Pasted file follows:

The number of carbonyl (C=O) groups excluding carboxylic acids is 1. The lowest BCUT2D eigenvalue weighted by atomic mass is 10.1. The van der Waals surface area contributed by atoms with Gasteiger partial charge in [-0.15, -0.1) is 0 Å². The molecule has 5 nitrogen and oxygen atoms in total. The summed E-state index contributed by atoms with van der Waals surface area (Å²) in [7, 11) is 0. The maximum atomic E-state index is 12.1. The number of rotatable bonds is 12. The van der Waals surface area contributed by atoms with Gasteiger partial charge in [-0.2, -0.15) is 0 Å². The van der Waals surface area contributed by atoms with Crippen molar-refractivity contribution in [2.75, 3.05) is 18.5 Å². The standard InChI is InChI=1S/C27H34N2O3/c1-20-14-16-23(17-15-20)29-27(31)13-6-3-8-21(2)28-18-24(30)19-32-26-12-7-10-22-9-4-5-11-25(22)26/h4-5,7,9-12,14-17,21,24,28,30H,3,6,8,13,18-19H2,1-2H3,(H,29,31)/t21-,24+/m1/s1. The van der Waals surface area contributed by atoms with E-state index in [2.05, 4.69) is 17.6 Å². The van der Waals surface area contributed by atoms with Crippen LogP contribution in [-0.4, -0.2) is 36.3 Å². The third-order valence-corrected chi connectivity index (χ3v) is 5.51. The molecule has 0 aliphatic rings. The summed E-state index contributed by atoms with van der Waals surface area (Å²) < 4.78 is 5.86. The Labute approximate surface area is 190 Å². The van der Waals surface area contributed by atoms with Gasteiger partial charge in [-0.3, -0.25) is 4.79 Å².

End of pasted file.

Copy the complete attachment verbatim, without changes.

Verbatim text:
The number of carbonyl (C=O) groups excluding carboxylic acids is 1. The lowest BCUT2D eigenvalue weighted by atomic mass is 10.1. The van der Waals surface area contributed by atoms with Gasteiger partial charge in [-0.15, -0.1) is 0 Å². The molecule has 5 nitrogen and oxygen atoms in total. The summed E-state index contributed by atoms with van der Waals surface area (Å²) in [7, 11) is 0. The maximum atomic E-state index is 12.1. The number of rotatable bonds is 12. The van der Waals surface area contributed by atoms with Gasteiger partial charge in [-0.2, -0.15) is 0 Å². The van der Waals surface area contributed by atoms with Crippen molar-refractivity contribution in [2.75, 3.05) is 18.5 Å². The standard InChI is InChI=1S/C27H34N2O3/c1-20-14-16-23(17-15-20)29-27(31)13-6-3-8-21(2)28-18-24(30)19-32-26-12-7-10-22-9-4-5-11-25(22)26/h4-5,7,9-12,14-17,21,24,28,30H,3,6,8,13,18-19H2,1-2H3,(H,29,31)/t21-,24+/m1/s1. The van der Waals surface area contributed by atoms with E-state index in [2.05, 4.69) is 17.6 Å². The van der Waals surface area contributed by atoms with Crippen LogP contribution in [-0.4, -0.2) is 36.3 Å². The third-order valence-corrected chi connectivity index (χ3v) is 5.51. The molecule has 0 aliphatic rings. The summed E-state index contributed by atoms with van der Waals surface area (Å²) < 4.78 is 5.86. The Labute approximate surface area is 190 Å². The van der Waals surface area contributed by atoms with Gasteiger partial charge in [-0.3, -0.25) is 4.79 Å².